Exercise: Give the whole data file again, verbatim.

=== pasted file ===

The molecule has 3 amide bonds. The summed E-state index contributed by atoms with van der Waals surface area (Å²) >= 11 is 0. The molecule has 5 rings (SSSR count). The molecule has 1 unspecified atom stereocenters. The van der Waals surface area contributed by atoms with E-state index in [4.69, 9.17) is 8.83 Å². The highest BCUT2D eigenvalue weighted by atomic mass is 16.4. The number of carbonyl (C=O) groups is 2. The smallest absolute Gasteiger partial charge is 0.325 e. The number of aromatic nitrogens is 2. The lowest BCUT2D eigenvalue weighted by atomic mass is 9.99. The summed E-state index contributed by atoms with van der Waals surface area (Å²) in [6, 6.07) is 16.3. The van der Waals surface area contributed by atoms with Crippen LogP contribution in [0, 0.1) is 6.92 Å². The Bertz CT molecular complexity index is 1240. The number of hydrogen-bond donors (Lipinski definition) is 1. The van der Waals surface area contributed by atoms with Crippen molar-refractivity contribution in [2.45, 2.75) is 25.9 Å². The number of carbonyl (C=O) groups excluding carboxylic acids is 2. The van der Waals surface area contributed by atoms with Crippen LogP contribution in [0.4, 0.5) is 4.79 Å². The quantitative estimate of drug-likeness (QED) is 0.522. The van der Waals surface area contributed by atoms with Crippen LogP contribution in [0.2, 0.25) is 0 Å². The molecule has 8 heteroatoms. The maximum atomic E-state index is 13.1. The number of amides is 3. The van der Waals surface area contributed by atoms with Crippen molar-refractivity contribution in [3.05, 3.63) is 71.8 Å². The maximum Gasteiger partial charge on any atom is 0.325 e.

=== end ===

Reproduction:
The molecule has 3 amide bonds. The summed E-state index contributed by atoms with van der Waals surface area (Å²) >= 11 is 0. The molecule has 5 rings (SSSR count). The molecule has 1 unspecified atom stereocenters. The van der Waals surface area contributed by atoms with E-state index in [4.69, 9.17) is 8.83 Å². The highest BCUT2D eigenvalue weighted by atomic mass is 16.4. The number of carbonyl (C=O) groups is 2. The smallest absolute Gasteiger partial charge is 0.325 e. The number of aromatic nitrogens is 2. The lowest BCUT2D eigenvalue weighted by atomic mass is 9.99. The summed E-state index contributed by atoms with van der Waals surface area (Å²) in [6, 6.07) is 16.3. The van der Waals surface area contributed by atoms with Crippen LogP contribution in [0, 0.1) is 6.92 Å². The Bertz CT molecular complexity index is 1240. The number of hydrogen-bond donors (Lipinski definition) is 1. The van der Waals surface area contributed by atoms with Crippen molar-refractivity contribution in [2.45, 2.75) is 25.9 Å². The number of carbonyl (C=O) groups excluding carboxylic acids is 2. The van der Waals surface area contributed by atoms with Crippen LogP contribution in [0.4, 0.5) is 4.79 Å². The quantitative estimate of drug-likeness (QED) is 0.522. The van der Waals surface area contributed by atoms with Crippen LogP contribution in [0.2, 0.25) is 0 Å². The molecule has 8 heteroatoms. The maximum atomic E-state index is 13.1. The number of amides is 3. The van der Waals surface area contributed by atoms with Crippen molar-refractivity contribution in [3.05, 3.63) is 71.8 Å². The maximum Gasteiger partial charge on any atom is 0.325 e.